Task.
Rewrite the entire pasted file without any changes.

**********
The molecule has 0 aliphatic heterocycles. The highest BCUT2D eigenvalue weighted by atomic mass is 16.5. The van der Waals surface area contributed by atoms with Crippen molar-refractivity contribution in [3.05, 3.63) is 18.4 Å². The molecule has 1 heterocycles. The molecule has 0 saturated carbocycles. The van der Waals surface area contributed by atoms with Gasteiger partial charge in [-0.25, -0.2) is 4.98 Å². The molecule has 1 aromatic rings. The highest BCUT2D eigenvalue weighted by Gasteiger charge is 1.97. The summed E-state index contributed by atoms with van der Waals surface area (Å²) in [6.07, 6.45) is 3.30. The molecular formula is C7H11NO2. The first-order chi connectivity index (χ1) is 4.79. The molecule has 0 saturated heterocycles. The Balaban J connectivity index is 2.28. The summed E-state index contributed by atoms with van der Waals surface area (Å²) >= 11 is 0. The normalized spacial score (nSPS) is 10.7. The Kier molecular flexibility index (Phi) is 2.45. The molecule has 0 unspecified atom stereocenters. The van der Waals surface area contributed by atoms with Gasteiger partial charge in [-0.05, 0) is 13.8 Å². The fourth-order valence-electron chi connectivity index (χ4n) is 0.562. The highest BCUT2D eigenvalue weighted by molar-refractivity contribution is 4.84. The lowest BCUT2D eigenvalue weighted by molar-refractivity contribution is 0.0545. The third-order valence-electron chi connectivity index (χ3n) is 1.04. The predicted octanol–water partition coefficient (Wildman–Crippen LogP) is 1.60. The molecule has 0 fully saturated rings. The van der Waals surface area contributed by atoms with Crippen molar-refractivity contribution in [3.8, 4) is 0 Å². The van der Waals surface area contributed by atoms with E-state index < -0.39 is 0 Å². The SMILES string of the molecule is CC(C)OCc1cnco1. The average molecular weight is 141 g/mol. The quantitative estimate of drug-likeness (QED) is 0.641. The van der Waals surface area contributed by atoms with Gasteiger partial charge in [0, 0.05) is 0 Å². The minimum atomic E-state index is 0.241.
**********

The molecule has 0 aliphatic heterocycles. The highest BCUT2D eigenvalue weighted by atomic mass is 16.5. The van der Waals surface area contributed by atoms with Crippen molar-refractivity contribution in [3.05, 3.63) is 18.4 Å². The molecule has 1 heterocycles. The molecule has 0 saturated carbocycles. The van der Waals surface area contributed by atoms with Gasteiger partial charge in [-0.25, -0.2) is 4.98 Å². The molecule has 1 aromatic rings. The highest BCUT2D eigenvalue weighted by Gasteiger charge is 1.97. The summed E-state index contributed by atoms with van der Waals surface area (Å²) in [6.07, 6.45) is 3.30. The molecular formula is C7H11NO2. The first-order chi connectivity index (χ1) is 4.79. The molecule has 0 saturated heterocycles. The Balaban J connectivity index is 2.28. The summed E-state index contributed by atoms with van der Waals surface area (Å²) >= 11 is 0. The normalized spacial score (nSPS) is 10.7. The Kier molecular flexibility index (Phi) is 2.45. The molecule has 0 unspecified atom stereocenters. The van der Waals surface area contributed by atoms with Gasteiger partial charge in [-0.05, 0) is 13.8 Å². The fourth-order valence-electron chi connectivity index (χ4n) is 0.562. The highest BCUT2D eigenvalue weighted by molar-refractivity contribution is 4.84. The lowest BCUT2D eigenvalue weighted by molar-refractivity contribution is 0.0545. The third-order valence-electron chi connectivity index (χ3n) is 1.04. The predicted octanol–water partition coefficient (Wildman–Crippen LogP) is 1.60. The molecule has 0 fully saturated rings. The van der Waals surface area contributed by atoms with Crippen molar-refractivity contribution in [3.8, 4) is 0 Å². The van der Waals surface area contributed by atoms with E-state index < -0.39 is 0 Å². The SMILES string of the molecule is CC(C)OCc1cnco1. The average molecular weight is 141 g/mol. The quantitative estimate of drug-likeness (QED) is 0.641. The van der Waals surface area contributed by atoms with Gasteiger partial charge in [0, 0.05) is 0 Å². The minimum atomic E-state index is 0.241.